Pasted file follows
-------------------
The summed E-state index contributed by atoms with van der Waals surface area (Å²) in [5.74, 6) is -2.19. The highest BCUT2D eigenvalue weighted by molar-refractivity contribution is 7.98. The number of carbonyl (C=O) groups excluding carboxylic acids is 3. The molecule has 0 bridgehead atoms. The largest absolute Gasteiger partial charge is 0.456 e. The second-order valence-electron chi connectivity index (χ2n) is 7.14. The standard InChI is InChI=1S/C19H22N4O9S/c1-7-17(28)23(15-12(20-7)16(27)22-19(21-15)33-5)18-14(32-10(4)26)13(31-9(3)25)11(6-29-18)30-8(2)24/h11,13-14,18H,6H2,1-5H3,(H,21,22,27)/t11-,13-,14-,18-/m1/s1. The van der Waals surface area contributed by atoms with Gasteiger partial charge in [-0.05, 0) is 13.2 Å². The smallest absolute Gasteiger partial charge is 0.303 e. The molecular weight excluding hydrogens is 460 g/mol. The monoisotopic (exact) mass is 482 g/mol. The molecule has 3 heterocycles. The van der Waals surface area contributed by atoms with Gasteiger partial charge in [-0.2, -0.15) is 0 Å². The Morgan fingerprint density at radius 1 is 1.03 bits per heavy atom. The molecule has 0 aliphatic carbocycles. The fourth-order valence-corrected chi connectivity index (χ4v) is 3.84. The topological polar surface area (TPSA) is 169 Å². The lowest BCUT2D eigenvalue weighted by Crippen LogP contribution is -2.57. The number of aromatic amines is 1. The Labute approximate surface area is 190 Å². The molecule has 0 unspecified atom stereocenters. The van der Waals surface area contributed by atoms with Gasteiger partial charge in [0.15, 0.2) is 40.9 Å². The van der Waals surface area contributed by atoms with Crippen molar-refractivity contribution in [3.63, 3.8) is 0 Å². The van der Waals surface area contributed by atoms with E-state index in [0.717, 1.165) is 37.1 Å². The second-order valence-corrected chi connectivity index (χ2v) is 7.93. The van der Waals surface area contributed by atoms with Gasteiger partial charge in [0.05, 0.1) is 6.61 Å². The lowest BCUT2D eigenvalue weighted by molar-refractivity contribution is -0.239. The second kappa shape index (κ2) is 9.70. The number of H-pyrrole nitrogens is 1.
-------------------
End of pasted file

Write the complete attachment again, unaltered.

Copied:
The summed E-state index contributed by atoms with van der Waals surface area (Å²) in [5.74, 6) is -2.19. The highest BCUT2D eigenvalue weighted by molar-refractivity contribution is 7.98. The number of carbonyl (C=O) groups excluding carboxylic acids is 3. The molecule has 0 bridgehead atoms. The largest absolute Gasteiger partial charge is 0.456 e. The second-order valence-electron chi connectivity index (χ2n) is 7.14. The standard InChI is InChI=1S/C19H22N4O9S/c1-7-17(28)23(15-12(20-7)16(27)22-19(21-15)33-5)18-14(32-10(4)26)13(31-9(3)25)11(6-29-18)30-8(2)24/h11,13-14,18H,6H2,1-5H3,(H,21,22,27)/t11-,13-,14-,18-/m1/s1. The van der Waals surface area contributed by atoms with Gasteiger partial charge in [-0.05, 0) is 13.2 Å². The smallest absolute Gasteiger partial charge is 0.303 e. The molecular weight excluding hydrogens is 460 g/mol. The monoisotopic (exact) mass is 482 g/mol. The molecule has 3 heterocycles. The van der Waals surface area contributed by atoms with Gasteiger partial charge in [-0.2, -0.15) is 0 Å². The Morgan fingerprint density at radius 1 is 1.03 bits per heavy atom. The molecule has 0 aliphatic carbocycles. The fourth-order valence-corrected chi connectivity index (χ4v) is 3.84. The topological polar surface area (TPSA) is 169 Å². The lowest BCUT2D eigenvalue weighted by Crippen LogP contribution is -2.57. The number of aromatic amines is 1. The Labute approximate surface area is 190 Å². The molecule has 0 unspecified atom stereocenters. The van der Waals surface area contributed by atoms with Gasteiger partial charge in [0.15, 0.2) is 40.9 Å². The van der Waals surface area contributed by atoms with Crippen molar-refractivity contribution in [3.63, 3.8) is 0 Å². The van der Waals surface area contributed by atoms with E-state index in [0.717, 1.165) is 37.1 Å². The second-order valence-corrected chi connectivity index (χ2v) is 7.93. The van der Waals surface area contributed by atoms with Gasteiger partial charge in [0.05, 0.1) is 6.61 Å². The lowest BCUT2D eigenvalue weighted by molar-refractivity contribution is -0.239. The second kappa shape index (κ2) is 9.70. The number of H-pyrrole nitrogens is 1.